Did public leaders from South Sudan steal $4 billion worth of state resources? President Salva Kiir is alleging corrupt officials took the estimated amount, but is urging them to return the money to restore the nation's reputation and finances.
It has been nearly a year since South Sudan seceded from Sudan. Although it is formally independent, the central African country still faces many disputes, is at war with at least seven armed rebel groups and there are allegations of mass corruption.
Critics of South Sudanese President Salva Kiir say he hasn’t done much to address the growing problems facing the nation, including corruption. It seems the president of the young nation is beginning to take action against fraud.
In a letter obtained by Reuters that was issued to 75 current and former officials, President Kiir stated public officials stole an estimated $4 billion from public resources and is urging the culprits to return the money, fully or partially, to help with the government’s finances to tackle poverty and to restore its global credibility and reputation.
“An estimated $4 billion are unaccounted for or, simply put, stolen by former and current officials, as well as corrupt individuals with close ties to government officials,” wrote Kiir in a May 3 letter. “Most of these funds have been taken out of the country and deposited in foreign accounts. Some have purchased properties, often paid in cash.”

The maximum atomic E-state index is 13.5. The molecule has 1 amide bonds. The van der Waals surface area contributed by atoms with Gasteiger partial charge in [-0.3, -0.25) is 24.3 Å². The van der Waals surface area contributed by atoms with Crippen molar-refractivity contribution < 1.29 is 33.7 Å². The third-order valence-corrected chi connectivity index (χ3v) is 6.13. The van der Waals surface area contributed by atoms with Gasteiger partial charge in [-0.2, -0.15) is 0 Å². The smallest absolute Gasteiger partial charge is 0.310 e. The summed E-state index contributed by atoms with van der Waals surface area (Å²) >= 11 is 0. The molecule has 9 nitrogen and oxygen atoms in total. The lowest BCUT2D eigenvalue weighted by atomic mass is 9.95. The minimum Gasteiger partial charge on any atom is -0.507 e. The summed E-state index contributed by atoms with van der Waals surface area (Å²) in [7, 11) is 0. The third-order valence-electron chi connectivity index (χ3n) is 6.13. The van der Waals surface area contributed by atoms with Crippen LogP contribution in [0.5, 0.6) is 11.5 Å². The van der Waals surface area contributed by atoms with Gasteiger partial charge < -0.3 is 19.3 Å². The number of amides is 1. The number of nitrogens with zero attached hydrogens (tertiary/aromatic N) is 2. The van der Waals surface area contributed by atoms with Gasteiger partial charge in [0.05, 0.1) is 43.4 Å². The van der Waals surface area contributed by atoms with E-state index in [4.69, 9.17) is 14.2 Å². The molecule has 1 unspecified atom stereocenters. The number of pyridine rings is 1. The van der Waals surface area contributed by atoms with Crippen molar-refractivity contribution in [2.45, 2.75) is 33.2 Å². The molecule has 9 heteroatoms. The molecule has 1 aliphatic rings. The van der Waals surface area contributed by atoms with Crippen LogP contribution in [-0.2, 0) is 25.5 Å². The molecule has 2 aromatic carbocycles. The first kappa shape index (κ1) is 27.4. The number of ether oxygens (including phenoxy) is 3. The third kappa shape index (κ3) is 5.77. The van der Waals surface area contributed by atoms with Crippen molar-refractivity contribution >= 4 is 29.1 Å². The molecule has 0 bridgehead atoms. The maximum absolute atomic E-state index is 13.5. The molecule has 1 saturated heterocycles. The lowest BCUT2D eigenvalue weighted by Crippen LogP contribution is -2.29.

AllAfrica.com is reporting that Kiir also wrote letters to eight governments in Africa, Europe, the Middle East and the United States seeking assistance in recovering the stolen funds. It was confirmed by a senior government official that the letter was sent to current, former and deputy ministers within the last 10 days.
The president offered amnesty for those officials and individuals with influence in government responsible for the theft if they returned the money.
Barnaba Marial Benjamin, South Sudan's Information Minister, said more than half of the estimated $4 billion in missing funds is from the grain scandal. The World Bank launched a probe into the matter where there were large orders of sorghum but they were never delivered or distributed and some businesses claim were destroyed en route.
Meanwhile, the Community Empowerment for Progress Organization (CEPO) issued a statement, in which it applauded Kiir for his recent actions. “A true fight of corruption must be realized because misappropriation of public funds is an enemy of development and the cause of human suffering,” wrote CEPO.
According to statistics from the United Nations and the CIA’s World Factbook, since its secession last summer, the Republic of South Sudan does not seem to improving its conditions for its population.
- The literacy rate is 27 percent
- There is a “very high” risk of contracting major infectious diseases
- One million people are at risk of facing severe hunger
- 50 percent of the nation is food insecure
- More than half live below the poverty line